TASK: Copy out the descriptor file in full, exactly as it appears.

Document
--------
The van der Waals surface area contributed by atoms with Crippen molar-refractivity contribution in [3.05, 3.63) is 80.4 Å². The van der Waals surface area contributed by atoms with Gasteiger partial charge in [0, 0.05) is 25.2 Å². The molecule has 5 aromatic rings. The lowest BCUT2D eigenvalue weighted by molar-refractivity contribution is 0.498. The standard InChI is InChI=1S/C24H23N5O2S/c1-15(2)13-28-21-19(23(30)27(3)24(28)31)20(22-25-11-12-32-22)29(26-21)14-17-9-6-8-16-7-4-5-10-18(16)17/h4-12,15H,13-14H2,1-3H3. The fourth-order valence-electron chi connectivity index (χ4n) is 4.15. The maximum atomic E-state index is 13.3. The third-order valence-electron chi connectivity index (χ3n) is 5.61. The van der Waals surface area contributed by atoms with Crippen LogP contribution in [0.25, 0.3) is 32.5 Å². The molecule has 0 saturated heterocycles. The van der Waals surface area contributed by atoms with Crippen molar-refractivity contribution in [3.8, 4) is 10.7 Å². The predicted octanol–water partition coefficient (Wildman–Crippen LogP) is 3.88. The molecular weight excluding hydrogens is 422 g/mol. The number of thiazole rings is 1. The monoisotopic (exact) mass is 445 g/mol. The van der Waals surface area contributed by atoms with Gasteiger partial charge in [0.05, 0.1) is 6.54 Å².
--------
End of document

The van der Waals surface area contributed by atoms with Crippen molar-refractivity contribution in [3.05, 3.63) is 80.4 Å². The van der Waals surface area contributed by atoms with Gasteiger partial charge in [0, 0.05) is 25.2 Å². The molecule has 5 aromatic rings. The lowest BCUT2D eigenvalue weighted by molar-refractivity contribution is 0.498. The standard InChI is InChI=1S/C24H23N5O2S/c1-15(2)13-28-21-19(23(30)27(3)24(28)31)20(22-25-11-12-32-22)29(26-21)14-17-9-6-8-16-7-4-5-10-18(16)17/h4-12,15H,13-14H2,1-3H3. The fourth-order valence-electron chi connectivity index (χ4n) is 4.15. The maximum atomic E-state index is 13.3. The third-order valence-electron chi connectivity index (χ3n) is 5.61. The van der Waals surface area contributed by atoms with Crippen LogP contribution in [0.25, 0.3) is 32.5 Å². The molecule has 0 saturated heterocycles. The van der Waals surface area contributed by atoms with Crippen molar-refractivity contribution in [3.8, 4) is 10.7 Å². The predicted octanol–water partition coefficient (Wildman–Crippen LogP) is 3.88. The molecular weight excluding hydrogens is 422 g/mol. The number of thiazole rings is 1. The monoisotopic (exact) mass is 445 g/mol. The van der Waals surface area contributed by atoms with Gasteiger partial charge in [0.05, 0.1) is 6.54 Å².